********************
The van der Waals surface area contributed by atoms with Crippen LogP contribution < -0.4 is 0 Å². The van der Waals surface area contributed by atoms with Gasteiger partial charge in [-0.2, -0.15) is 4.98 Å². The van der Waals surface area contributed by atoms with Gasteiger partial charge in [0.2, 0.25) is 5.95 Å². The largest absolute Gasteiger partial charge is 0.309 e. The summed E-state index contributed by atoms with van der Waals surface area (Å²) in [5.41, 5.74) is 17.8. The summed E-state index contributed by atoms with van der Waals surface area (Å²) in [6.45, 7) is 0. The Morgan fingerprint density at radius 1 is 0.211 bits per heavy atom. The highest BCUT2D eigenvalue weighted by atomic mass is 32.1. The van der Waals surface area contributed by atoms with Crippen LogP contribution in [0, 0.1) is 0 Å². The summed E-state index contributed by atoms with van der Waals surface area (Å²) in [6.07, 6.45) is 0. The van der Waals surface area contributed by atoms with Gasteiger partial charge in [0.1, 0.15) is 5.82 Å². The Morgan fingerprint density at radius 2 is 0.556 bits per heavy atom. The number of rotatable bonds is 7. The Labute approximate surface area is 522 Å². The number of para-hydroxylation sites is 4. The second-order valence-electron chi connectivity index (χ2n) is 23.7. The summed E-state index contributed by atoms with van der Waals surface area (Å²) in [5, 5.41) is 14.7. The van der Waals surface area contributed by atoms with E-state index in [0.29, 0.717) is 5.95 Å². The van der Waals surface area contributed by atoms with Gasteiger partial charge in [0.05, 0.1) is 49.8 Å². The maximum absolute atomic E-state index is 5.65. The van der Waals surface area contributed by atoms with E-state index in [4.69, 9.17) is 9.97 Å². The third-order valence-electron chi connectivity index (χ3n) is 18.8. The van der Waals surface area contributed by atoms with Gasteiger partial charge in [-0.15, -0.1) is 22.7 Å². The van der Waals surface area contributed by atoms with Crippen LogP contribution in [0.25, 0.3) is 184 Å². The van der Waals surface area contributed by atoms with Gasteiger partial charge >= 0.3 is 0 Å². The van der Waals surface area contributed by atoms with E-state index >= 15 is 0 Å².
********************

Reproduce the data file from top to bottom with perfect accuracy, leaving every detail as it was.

The van der Waals surface area contributed by atoms with Crippen LogP contribution < -0.4 is 0 Å². The van der Waals surface area contributed by atoms with Gasteiger partial charge in [-0.2, -0.15) is 4.98 Å². The van der Waals surface area contributed by atoms with Gasteiger partial charge in [0.2, 0.25) is 5.95 Å². The largest absolute Gasteiger partial charge is 0.309 e. The summed E-state index contributed by atoms with van der Waals surface area (Å²) in [5.41, 5.74) is 17.8. The summed E-state index contributed by atoms with van der Waals surface area (Å²) in [6.45, 7) is 0. The Morgan fingerprint density at radius 1 is 0.211 bits per heavy atom. The highest BCUT2D eigenvalue weighted by atomic mass is 32.1. The van der Waals surface area contributed by atoms with Crippen LogP contribution in [0, 0.1) is 0 Å². The summed E-state index contributed by atoms with van der Waals surface area (Å²) in [6.07, 6.45) is 0. The van der Waals surface area contributed by atoms with Gasteiger partial charge in [0.1, 0.15) is 5.82 Å². The Morgan fingerprint density at radius 2 is 0.556 bits per heavy atom. The number of rotatable bonds is 7. The Labute approximate surface area is 522 Å². The number of para-hydroxylation sites is 4. The second-order valence-electron chi connectivity index (χ2n) is 23.7. The summed E-state index contributed by atoms with van der Waals surface area (Å²) in [5, 5.41) is 14.7. The van der Waals surface area contributed by atoms with E-state index in [0.29, 0.717) is 5.95 Å². The van der Waals surface area contributed by atoms with Gasteiger partial charge in [0.05, 0.1) is 49.8 Å². The maximum absolute atomic E-state index is 5.65. The van der Waals surface area contributed by atoms with E-state index in [4.69, 9.17) is 9.97 Å². The third-order valence-electron chi connectivity index (χ3n) is 18.8. The van der Waals surface area contributed by atoms with Gasteiger partial charge in [-0.15, -0.1) is 22.7 Å². The van der Waals surface area contributed by atoms with Crippen LogP contribution in [0.25, 0.3) is 184 Å². The van der Waals surface area contributed by atoms with Gasteiger partial charge >= 0.3 is 0 Å². The van der Waals surface area contributed by atoms with E-state index >= 15 is 0 Å².